Editor's note: As part of our year-end coverage, we're checking in on the latest on each of our in-depth stories.
Your update on "Nowhere": Not much has changed.
The $26 million gravel road that Gov. Sarah Palin's administration constructed on nearly uninhabited Gravina Island still leads to an empty beach. And her administration is still planning on using $73 million in federal dollars to construct a better link between the town of Ketchikan and the island.
"I don't think it's any more useful than when [the road] opened," Ketchikan Mayor Bob Weinstein told ProPublica. "Occasionally someone tells me they went to see it, ran or otherwise traversed it. I always ask if they saw anyone else. The answer is invariably 'no.'"
During the presidential campaign, Republican vice presidential nominee Palin trumpeted her supposed opposition to the infamous $400 million "Bridge to Nowhere" project. She'd told Congress, "Thanks, but no thanks," she said again and again, giving the impression that she'd rebuffed the $223 million in earmarks Alaska's congressional delegation had secured for the project.
But as a number of media reports pointed out, Palin had actually supported the bridge project during her 2006 campaign for governor. ProPublica reported that, contrary to Palin's declarations that her state would complete the project with its own money, the state had actually set aside $73 million of the earmarked money to complete the project -- either via a bridge or a larger ferry than the one that currently links Ketchikan to its airport on the island.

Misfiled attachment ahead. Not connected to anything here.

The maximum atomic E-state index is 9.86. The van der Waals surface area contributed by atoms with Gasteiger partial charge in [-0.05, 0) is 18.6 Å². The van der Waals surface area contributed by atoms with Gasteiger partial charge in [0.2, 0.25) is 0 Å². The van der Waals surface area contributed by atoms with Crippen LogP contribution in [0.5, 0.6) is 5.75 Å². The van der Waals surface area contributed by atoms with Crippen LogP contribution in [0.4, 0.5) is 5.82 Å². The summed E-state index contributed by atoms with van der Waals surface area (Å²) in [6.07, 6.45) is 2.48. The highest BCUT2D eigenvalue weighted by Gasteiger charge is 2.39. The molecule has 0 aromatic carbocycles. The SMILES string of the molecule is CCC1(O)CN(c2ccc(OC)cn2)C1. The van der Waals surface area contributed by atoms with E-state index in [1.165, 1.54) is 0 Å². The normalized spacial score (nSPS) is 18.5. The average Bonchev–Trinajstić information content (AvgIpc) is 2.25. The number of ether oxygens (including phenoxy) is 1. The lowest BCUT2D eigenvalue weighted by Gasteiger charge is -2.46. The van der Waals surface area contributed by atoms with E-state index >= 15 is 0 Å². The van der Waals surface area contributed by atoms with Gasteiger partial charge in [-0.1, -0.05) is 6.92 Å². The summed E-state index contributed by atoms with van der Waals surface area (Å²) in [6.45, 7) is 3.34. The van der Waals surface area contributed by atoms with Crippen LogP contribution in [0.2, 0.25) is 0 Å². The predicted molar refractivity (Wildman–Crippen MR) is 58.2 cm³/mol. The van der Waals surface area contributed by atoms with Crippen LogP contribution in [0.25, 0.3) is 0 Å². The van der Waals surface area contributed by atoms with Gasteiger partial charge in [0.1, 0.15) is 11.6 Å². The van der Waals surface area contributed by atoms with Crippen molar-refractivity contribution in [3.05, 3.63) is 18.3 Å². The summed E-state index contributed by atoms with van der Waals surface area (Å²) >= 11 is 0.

Seventy-three million dollars is still set aside for the project, Alaska DOT spokesman Roger Wetherell told us. The DOT is currently evaluating alternatives and expects to arrive at a decision in early 2010.
We also reported that Palin's administration had overseen the construction of a $26 million road -- built with earmark dollars -- that led to an empty beach. The road had been a part of the original Bridge to Nowhere project, ended by Palin in 2007 because the state was short the several hundred million dollars needed to complete it. But an earmark for an access road to the bridge on Gravina Island still remained, and the state DOT determined that the money could be used for no other purpose. Rather than pass over free federal money, Palin's administration built the road.
Still, Lois Epstein, director of the nonpartisan Alaska Transportation Priorities Project, said Palin was overall doing a better job than her predecessor of being "realistic" in the transportation projects undertaken by the state. "There's such a culture here of 'let's dream, let's build large,'" she said, and Palin has been sending signals of late that she's more inclined to spend money on existing infrastructure rather than mammoth projects.